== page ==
Importance of !Important in CSS

Importance of !Important in CSS

!important is the most common tool for many web developers who want to override the default css styles and implement their own rules. Many developers want to override the css given by some frameworks or some plugins and implement their own and in that process sometimes they end up causing troubles to other developers who are working on the same project.

Consider an example where the developer wants to increase the width and height of the button, most of the developers will increase the padding of the button. It’s a good way to do that, but the most important thing that most web developers will miss is how we apply the rule.

e.g..btn{padding: 10px 40px;}

But sometimes this won’t work, because a default padding is given to the button by the bootstrap and our css will not be applied on the button. To override the default css and apply our rule many developers used !important in the css. And the rule will look like this:

.btn{padding: 10px 40px !important;}

This will give us the desired result, and it looks perfect, but when another developer works on the project on different parts of a website. The developer might see that the button should not be given this much padding with respect to that screen. So he gives a different padding to that button and the rule will look like this

.btn{padding: 10px;}

But this rule is not applied on the button, so the developer will add !important so that it will take the changes. And the new rule will look like this

.btn{padding: 10px !important;}

So now, two developers have added different styles to the button and both have used the !important for their rules. They are even unaware of the problems they have caused. When they visit other pages they might see that the different padding is applied to different buttons and they both start to blame each other but at the end they both try to override the default padding given to the button by the bootstrap and in the process they also end up overriding each others css.

The main reason for how this mess is caused is because the rule is applied on the btn class which bootstrap uses on all the buttons adding any rule on that class will affect all the buttons of a website. So instead of adding our css directly to the btn class we can use css selectors to apply the css. For those who are unaware of the css selectors can look in the link for more details.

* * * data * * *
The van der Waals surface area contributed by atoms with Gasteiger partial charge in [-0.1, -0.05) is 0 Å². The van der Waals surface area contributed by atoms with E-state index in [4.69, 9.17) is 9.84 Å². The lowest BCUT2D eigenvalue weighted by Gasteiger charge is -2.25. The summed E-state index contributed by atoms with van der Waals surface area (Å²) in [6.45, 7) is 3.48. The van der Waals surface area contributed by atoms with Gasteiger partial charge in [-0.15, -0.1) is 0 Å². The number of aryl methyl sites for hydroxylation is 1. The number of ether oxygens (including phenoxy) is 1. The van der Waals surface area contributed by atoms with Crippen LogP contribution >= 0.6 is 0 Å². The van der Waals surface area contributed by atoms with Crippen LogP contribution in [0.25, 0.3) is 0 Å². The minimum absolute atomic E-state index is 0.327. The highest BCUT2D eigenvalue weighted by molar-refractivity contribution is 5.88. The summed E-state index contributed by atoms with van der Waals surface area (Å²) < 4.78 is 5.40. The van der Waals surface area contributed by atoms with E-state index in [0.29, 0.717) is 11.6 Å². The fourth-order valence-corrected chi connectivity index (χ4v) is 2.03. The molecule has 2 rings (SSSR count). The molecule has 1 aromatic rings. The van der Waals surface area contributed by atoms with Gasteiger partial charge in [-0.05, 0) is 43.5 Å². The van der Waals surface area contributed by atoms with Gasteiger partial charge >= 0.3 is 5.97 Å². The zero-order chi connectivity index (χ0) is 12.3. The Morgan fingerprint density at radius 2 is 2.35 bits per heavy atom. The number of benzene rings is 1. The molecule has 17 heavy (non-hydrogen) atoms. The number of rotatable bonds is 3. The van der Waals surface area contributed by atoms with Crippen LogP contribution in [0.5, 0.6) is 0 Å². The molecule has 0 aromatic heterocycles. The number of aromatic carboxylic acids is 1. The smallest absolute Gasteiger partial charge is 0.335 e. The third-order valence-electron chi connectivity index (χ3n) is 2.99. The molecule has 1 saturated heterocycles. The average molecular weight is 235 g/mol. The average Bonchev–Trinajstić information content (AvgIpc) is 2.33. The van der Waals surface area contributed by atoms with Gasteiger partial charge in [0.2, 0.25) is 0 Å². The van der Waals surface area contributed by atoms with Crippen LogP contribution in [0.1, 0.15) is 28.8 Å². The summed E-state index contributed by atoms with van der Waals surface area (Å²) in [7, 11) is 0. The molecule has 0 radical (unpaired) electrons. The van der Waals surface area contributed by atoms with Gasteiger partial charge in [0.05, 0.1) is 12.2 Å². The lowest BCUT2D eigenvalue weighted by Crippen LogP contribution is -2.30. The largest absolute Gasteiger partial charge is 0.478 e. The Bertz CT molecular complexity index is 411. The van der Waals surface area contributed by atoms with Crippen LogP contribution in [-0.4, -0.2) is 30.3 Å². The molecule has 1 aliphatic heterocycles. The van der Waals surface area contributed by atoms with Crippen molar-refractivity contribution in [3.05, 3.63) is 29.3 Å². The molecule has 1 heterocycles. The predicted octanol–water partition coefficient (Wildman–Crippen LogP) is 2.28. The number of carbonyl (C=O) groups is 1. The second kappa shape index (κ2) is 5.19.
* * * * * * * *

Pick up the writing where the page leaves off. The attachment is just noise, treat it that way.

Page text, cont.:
We can use parent-child selector to apply the rule, like if the button is inside a div which has the class of button-wrap we can write the css rule as given below and using this technique we don’t need to rely on the !important to apply our rule. It will automatically override the padding given by the bootstrap. And our rule will apply to only those buttons whose parent div has the class of button-wrap.

.button-wrap .btn{padding: 10px;}

This way we can avoid overriding other developers css rules.

Now, let’s see which css rule will override which one. Consider, we have two css files one is main.css & other is home-page.css.

main.css.btn{padding: 10px !important;}home-page.css.btn{padding: 40px !important;}

It all depends on the ordering in which the css files are imported. So if the main.css file is imported first & home-page.css is imported later on. Then 40px padding is applied. Here the home-page css class will override the main.css class rule.

i.e.<link rel="stylesheet" href="css/main.css"><link rel="stylesheet" href="css/home-page.css">

If we reverse the ordering, then 20px padding is applied. Here the main.css class will override the home-page.css class rule.

i.e.<link rel="stylesheet" href="css/home-page.css"><link rel="stylesheet" href="css/main.css">